Edgar Allan Poe

We can not end National Poetry Month without mentioning short story writer and poet, Edgar Allan Poe. His writings transformed horror fiction with short story classics such as “The Tell-Tale Heart,” “The Raven,” and “The Fall of the House of Usher.” He was one of the most influential writers of the 19th century whose legacy continues today. Many of his writings were inspired by the events in his life.

Poe was born into an acting family in 1809 in Boston. His parents were professional actors who were members of a repertory company. Because his father left the family and his mother died at a young age, Poe did not know his parents. He went to live with John and Francis Allan, a successful tobacco merchant and his wife in Richmond, Virginia.

In 1826, Poe went to the University of Virginia, however, when he could not receive the tuition costs from John, he returned home. When he returned, he was devastated to learn that his fiancée was engaged to someone else. Heartbroken, he moved to Boston were he enlisted in the army and published his first book, Tamerlane, and Other Poems.

Because his adopted father did not give him sufficient funds, Poe was dismissed from United States Military Academy at West Point.

After leaving, Poe focused full-time on his writing. He went to New York City where his third collection of verse, Poems was published in 1831.

Over the next few years, Poe’s short stories appeared in Philadelphia’s Saturday Courier. Facing financial hardship, he accepted an editorial position at Richmond’s The Southern Literary Messenger where he united with his cousin and future wife, Virginia Clemm. After their marriage in 1836, he supported himself by editing in various journals, developing a reputation as a fearless literary critic.

Despite his literary contributions, Poe was barely making a livable wage. For his first publication of short stories, Tales of Grotesque and Arabesque, he was paid with 25 copies of his book. This made him an avid supporter and champion for higher wages for writers.

In 1845, Poe’s publication of “The Raven” made him a household name. He become popular enough to attract large crowds to his lectures. Two years later, Virginia died from tuberculous. Devastated by the news, Poe returned to Richmond where he reunited with his first fiancée, who was now a widow. They become engaged. They intended to marry in Richmond after Poe’s trip to New York and Philadelphia. However, while on his way back, Poe stopped in Baltimore where he was found semi-conscious in a bar room in a public place. He pass away four days later. His death remains a mystery.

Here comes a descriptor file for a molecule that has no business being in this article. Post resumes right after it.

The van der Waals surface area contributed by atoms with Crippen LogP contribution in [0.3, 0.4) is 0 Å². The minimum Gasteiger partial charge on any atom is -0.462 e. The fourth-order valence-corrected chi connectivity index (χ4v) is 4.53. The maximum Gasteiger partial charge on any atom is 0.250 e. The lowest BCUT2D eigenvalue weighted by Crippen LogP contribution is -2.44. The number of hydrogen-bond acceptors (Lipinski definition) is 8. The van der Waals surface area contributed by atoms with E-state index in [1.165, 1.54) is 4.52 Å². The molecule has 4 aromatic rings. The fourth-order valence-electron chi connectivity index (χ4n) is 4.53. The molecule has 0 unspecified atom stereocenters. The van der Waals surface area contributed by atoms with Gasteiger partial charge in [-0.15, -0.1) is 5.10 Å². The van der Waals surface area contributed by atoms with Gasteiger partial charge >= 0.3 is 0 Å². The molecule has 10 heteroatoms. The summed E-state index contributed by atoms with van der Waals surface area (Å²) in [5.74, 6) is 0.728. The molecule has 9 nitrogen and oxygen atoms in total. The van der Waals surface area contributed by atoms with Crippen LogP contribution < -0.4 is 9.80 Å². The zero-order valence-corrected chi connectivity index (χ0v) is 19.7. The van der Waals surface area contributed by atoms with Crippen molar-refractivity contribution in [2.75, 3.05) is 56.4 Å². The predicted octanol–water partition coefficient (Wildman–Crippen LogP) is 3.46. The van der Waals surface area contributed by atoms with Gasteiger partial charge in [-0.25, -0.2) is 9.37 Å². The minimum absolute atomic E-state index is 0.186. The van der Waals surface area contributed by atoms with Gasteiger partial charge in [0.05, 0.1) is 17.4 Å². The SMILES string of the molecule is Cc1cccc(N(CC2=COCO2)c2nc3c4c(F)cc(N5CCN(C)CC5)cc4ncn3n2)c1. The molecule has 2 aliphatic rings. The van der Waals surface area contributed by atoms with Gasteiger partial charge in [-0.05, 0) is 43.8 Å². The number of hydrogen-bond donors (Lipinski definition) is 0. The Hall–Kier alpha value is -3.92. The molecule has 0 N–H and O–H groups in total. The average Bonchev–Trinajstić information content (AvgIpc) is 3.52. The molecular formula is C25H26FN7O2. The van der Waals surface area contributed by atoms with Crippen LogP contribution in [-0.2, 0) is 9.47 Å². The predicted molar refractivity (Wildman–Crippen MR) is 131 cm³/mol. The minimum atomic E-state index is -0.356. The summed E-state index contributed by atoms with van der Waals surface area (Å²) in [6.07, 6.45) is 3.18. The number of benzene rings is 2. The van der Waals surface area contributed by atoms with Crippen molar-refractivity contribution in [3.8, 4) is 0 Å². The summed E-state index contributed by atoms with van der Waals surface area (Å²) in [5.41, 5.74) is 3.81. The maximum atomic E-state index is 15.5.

After his death, his literary rival, Rufus Griswold, wrote a libelous obituary as an attempt for revenge for the negative comments Poe made about him. Griswold’s attacks were meant to dismiss Poe and his reputation, but they actually had the opposite effect instead his remarks drove his books’ sales.

Article titled "Paying Honors to Great Poet." Celebration of the 100th Anniversary of Poe's Birthday.

This article, featured in January 16, 1909 Perth Amboy Evening News, mentions numerous celebrations that will take place to honor the 100th year anniversary of Poe’s birth.

Article titled "We Owe Poe Much, He Owes Nothing, Let the Maligned Bard Red in Peace." Describes importance of forgiving Poe and not criticizing his legacy.

This article, featured in January 19, 1909 The Star and Newark Advertiser, mentions the importance of posthumously forgiving Poe and not criticizing his legacy. As stated, his contributions show how his understanding of emotions and workings of minds were marvelous.

“There’s so much good in the worst of us. And so much bad in the best of us, that is hardly behooves any of us to talk about the rest of us.”

Article with image of Poe Cottage in Fordham, NY.

This article, featured in January 17, 1913 Perth Amboy Evening News, shows an image of Poe Cottage in Fordham, NY where Poe and his wife Virginia spend several years of their lives together. It also includes a bust of Poe.

(Contributed by Kristi Chanda)


“Edgar Allan Poe.” (2021). Biography.com, A&E Networks Television. Received from www.biography.com/writer/edgar-allan-poe.

“Edgar Allan Poe.” (2021). Poetry Foundation, Poetry Foundation. Received from www.poetryfoundation.org/poets/edgar-allan-poe.

“Who Was Edgar Allan Poe?” (2021). Who Was Edgar Allan Poe | Edgar Allan Poe Museum. Received from www.poemuseum.org/who-was-edgar-allan-poe.

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